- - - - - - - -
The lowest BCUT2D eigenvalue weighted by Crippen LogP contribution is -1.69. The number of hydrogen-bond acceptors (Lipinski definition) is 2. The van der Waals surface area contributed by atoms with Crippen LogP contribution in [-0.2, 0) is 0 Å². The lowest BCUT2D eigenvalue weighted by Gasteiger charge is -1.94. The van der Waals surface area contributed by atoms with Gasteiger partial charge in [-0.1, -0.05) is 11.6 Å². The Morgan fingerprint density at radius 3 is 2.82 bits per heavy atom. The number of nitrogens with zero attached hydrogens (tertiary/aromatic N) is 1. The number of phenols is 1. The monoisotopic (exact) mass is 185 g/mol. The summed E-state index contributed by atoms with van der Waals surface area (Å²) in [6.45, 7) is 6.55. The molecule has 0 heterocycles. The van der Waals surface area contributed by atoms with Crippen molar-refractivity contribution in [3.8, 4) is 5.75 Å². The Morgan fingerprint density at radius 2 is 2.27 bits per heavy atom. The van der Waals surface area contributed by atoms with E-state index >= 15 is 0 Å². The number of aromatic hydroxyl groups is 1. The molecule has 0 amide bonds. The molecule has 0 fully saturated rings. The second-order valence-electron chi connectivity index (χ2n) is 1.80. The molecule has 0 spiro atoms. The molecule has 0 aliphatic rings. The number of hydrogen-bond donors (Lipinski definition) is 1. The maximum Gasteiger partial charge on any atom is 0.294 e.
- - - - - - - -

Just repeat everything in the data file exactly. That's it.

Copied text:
The lowest BCUT2D eigenvalue weighted by Crippen LogP contribution is -1.69. The number of hydrogen-bond acceptors (Lipinski definition) is 2. The van der Waals surface area contributed by atoms with Crippen LogP contribution in [-0.2, 0) is 0 Å². The lowest BCUT2D eigenvalue weighted by Gasteiger charge is -1.94. The van der Waals surface area contributed by atoms with Gasteiger partial charge in [-0.1, -0.05) is 11.6 Å². The Morgan fingerprint density at radius 3 is 2.82 bits per heavy atom. The number of nitrogens with zero attached hydrogens (tertiary/aromatic N) is 1. The number of phenols is 1. The monoisotopic (exact) mass is 185 g/mol. The summed E-state index contributed by atoms with van der Waals surface area (Å²) in [6.45, 7) is 6.55. The molecule has 0 heterocycles. The van der Waals surface area contributed by atoms with Crippen molar-refractivity contribution in [3.8, 4) is 5.75 Å². The Morgan fingerprint density at radius 2 is 2.27 bits per heavy atom. The van der Waals surface area contributed by atoms with E-state index >= 15 is 0 Å². The number of aromatic hydroxyl groups is 1. The molecule has 0 amide bonds. The molecule has 0 fully saturated rings. The second-order valence-electron chi connectivity index (χ2n) is 1.80. The molecule has 0 spiro atoms. The molecule has 0 aliphatic rings. The number of hydrogen-bond donors (Lipinski definition) is 1. The maximum Gasteiger partial charge on any atom is 0.294 e.